No, not Britney. But B-r-i-t-t-a-n-y. You know, the region in the north west of France, known as “Bretagne” to the French and “Breizh” to the local population. It’s a French region unlike the others, with its strong Celtic roots and local language that closely resembles Welsh (yes, French is still the official language, calm down). It’s the home of French writer Chateaubriand, crêpes and nationalist writer-historian Ernst Renan (whose famous essay “What is a nation?” not-so-subtly argued that the populations of Alsace-Lorraine that were lost during the Franco Prussian war were more or less still French).
(Please note: this is an actual map of France)
Bretagne is also the home of Breizhcola.
Not to be confused with CocaCola, despite it’s red and white logo, this drink is very obviously full of pride. It’s not called “French” Cola or draped in red, white and blue (yes, those are the colors of the French flag, too). No, no. Clearly, the population from this region is very proud of their culture and heritage – much like those in other French regions, including Corsica. In fact, the regional identity is so strong that some entrepreneurs from the area recently decided to launch their own local Facebook, called – you guessed it – Breizhbook.
Behold, the Breizhbook.
I remember when I first heard about the idea for this startup, which came out of a Startup Weekend event in Paris. At the time, I had a bit of a “WTF” moment. How was this a business? First, the French attempt at a Facebook (Copains d’Avant) had not really been much of a raging success. But even worse, at a time when all of Europe is complaining about markets that are fragmented and too small, what could possibly be the point of addressing an even smaller population ?! The team argued that it would ultimately not just be for people based in and originally from Brittany, but for “Brittany lovers” from all over. Um, OK.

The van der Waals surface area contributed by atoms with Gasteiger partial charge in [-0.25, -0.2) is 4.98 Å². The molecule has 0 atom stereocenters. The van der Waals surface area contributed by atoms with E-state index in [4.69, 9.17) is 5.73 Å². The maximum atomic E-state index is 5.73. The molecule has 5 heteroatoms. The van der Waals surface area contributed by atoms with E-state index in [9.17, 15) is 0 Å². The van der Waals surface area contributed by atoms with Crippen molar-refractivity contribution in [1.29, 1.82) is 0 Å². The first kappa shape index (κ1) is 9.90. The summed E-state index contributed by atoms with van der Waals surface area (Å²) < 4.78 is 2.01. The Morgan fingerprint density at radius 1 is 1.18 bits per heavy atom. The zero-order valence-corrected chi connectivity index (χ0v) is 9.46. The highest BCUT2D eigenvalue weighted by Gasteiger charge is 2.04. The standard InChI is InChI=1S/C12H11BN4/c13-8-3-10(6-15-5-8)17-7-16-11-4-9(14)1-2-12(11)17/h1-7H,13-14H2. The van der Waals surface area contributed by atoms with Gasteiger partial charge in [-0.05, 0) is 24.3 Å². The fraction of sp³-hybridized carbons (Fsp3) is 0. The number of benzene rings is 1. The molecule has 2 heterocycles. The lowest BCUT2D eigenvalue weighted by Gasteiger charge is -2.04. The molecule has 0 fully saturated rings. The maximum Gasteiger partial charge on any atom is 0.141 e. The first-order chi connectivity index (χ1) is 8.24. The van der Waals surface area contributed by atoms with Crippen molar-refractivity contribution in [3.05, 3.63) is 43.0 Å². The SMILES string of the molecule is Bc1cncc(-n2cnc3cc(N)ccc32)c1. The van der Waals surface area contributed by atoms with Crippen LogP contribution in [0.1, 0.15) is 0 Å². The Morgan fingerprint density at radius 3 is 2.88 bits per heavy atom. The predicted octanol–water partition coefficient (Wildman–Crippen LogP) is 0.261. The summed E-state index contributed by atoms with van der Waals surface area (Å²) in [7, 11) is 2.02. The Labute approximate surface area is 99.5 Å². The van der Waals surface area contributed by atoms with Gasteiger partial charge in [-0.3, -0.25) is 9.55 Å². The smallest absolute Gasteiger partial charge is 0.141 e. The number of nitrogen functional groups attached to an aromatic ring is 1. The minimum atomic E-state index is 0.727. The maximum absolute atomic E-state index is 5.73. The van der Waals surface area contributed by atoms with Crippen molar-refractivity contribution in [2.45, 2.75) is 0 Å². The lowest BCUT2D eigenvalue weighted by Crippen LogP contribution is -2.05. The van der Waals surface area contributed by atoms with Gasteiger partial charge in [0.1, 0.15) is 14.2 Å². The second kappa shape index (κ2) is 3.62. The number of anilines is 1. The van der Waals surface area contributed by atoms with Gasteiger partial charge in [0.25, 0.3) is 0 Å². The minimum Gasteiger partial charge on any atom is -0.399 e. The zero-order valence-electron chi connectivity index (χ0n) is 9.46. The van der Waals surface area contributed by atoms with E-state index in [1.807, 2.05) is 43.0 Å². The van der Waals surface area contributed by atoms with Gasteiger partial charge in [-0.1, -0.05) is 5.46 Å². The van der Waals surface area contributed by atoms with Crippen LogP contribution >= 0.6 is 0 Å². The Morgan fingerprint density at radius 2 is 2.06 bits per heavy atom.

When you arrive on the site – which, unless I am mistaken, is still a bit under construction – you’re greeted with a bit of a harsh black and white background (a rather “in your face” tribute to the region’s flag). But once you actually connect to the site, it’s a bit of a mash-up of several social platforms. There’s a bit of a Twitter feed, a chat, a blog roll…and I can instantly connect with all these people based in Brittany (or who love the region or whatever). Only problem: I’m automatically connected to everyone it seems. That’s a little odd.
So I do remember reading about a number of different software and platforms that had been released or translated into the Breton language (especially Mozilla products). But oddly enough, Facebook hasn’t been translated into Breton. I’m willing to spare Google translate – since they only recently decided to include Persian language in Google Translate – but Facebook’s community has translated the platform into everything from Pirate to Upside-down English language, but no Breton. Odd…very odd, for a population that has its own Facebook…in French!
Still, great initiative.
Ok so the product is still in development. All in all though, I think this type of social platform could have a real potential for connecting international students that want to or will study in France. Or just France lovers in general. People always email me before heading to France to ask me all kinds of crazy things; a hotel to sleep in, the best local bars and the best place to eat foie gras. So if you’re planning on heading to Brittany any time soon and you’re looking to connect with people on the ground for whatever reason, maybe this platform could help.